Frederick is replaced with Freddie, a young writer instead of soldier.  Roberta and Anne’s father talk Anne out of going on a world trip with him and they end up breaking up.  She regrets it, he’s trying to show he’s moved on, just like their literary counterparts.

I enjoyed this book to a point.  At times it seemed to drag on, and some of the related points seemed mixed up which isn’t too much of a problem.   The main problem seems to be that there isn’t much for me to say about it.  It’s not bad, but it’s not spectacular either.  The Author makes a point of reminding you throughout the book that this is a reimagined story, not just another modern version of the same story.  Some of the elements remain the same, but others have changed completely.  The book Persuasion (and other Jane Austen novels) are mentioned through out.

I think my problem was mostly I found it hard to connect with some of the characters.  Anne’s story has perhaps a bit too much sorrow.  The version of Cousin Elliot is a bit too far away from the original.  Most of his motivations are stripped away, and he’s after her Uncle who’s a literary agent. There are also a few scenes with Jane whose age I couldn’t really figure out.  She seems like she’s in her preteens but at the same time seems to be referred to as much younger. Freddie and Anne’s relationship is strained, like the original, but it seems the sudden Happily Ever After is, well, Sudden.  There isn’t so much the anticipation that he’s changed his mind.  Most of the time you are as confused as Anne as to what is going on.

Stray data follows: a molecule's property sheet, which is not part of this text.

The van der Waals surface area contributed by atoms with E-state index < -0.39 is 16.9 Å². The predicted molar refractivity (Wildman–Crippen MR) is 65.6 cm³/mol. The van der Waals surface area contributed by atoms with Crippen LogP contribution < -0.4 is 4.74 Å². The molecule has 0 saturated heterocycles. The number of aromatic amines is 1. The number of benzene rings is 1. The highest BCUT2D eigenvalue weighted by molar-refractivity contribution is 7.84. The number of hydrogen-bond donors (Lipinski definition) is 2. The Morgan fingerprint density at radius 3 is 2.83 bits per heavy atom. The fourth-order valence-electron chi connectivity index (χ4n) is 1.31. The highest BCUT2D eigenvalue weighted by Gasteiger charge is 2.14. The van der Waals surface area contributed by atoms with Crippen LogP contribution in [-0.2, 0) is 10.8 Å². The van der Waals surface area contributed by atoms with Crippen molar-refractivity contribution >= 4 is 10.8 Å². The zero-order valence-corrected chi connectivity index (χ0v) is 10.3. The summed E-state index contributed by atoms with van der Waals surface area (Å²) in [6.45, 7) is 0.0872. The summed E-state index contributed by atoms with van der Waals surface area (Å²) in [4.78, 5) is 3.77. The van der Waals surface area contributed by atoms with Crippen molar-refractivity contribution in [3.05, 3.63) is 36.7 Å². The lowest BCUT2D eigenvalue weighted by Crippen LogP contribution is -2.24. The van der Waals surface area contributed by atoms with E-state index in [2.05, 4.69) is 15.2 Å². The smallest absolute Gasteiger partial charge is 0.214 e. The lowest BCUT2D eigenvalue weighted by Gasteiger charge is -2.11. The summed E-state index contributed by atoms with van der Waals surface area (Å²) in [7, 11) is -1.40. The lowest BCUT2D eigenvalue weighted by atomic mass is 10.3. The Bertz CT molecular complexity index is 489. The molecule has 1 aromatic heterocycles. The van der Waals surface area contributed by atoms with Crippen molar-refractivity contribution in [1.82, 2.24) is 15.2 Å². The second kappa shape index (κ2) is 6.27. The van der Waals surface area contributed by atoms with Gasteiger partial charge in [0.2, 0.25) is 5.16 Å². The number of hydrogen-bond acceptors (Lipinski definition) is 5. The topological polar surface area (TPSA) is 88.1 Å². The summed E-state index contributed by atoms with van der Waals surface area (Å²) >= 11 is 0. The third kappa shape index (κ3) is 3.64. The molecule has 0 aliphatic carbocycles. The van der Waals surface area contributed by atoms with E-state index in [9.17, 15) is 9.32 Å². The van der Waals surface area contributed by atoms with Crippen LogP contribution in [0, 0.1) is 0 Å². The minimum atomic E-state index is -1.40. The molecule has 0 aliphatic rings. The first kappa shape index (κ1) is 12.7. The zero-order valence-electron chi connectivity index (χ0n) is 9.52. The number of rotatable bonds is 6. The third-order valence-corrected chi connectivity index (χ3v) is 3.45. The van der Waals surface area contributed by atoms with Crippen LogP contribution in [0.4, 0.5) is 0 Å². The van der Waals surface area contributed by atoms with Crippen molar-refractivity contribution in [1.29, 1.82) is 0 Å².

Still, it was enjoyable and I wouldn’t avoid it.  If someone asked me if it was worth reading, I would say sure.  it’s a good rainy day read.  If you like Austen, this story is enjoyable if a bit awkward in parts.  I wouldn’t put it on my greatest reads list, but its alright.

~*~

Bookit Review: Cinder & Ella

Title:  Cinder & Ella /  Say Car for Me:  Bonus Brian POV scene (C&E 1.5)
Author: Kelly Oram
Publication Date:  Cinder & Ella:  October 1, 2014 (Kindle Unlimited Version)  Bonus Scene: Kelly Oram website, 2016)
Grade: B-

As is the case with many of the books I’ve been getting off Kindle Unlimited they aren’t the best books.  They won’t be put on my re-readable shelf.  I may persue sequels, as I am doing with this one, but not strongly.

Cinder & Ella as you can imagine was inspired by Cinderella. The book gets credit for making an interesting reason why things end up in the arc that does follow the traditional cinderella story.   Its the other parts where it goes off the rails.

Ella, the main character, is a 19 year old girl who was in a car accident and has severe burns that left scaring over her body.  She is somehow declared incompetent and forced to live with the father that abandoned her when she was a child.  Her step-mom and siblings are traditionally insensitive and in some cases outright cruel.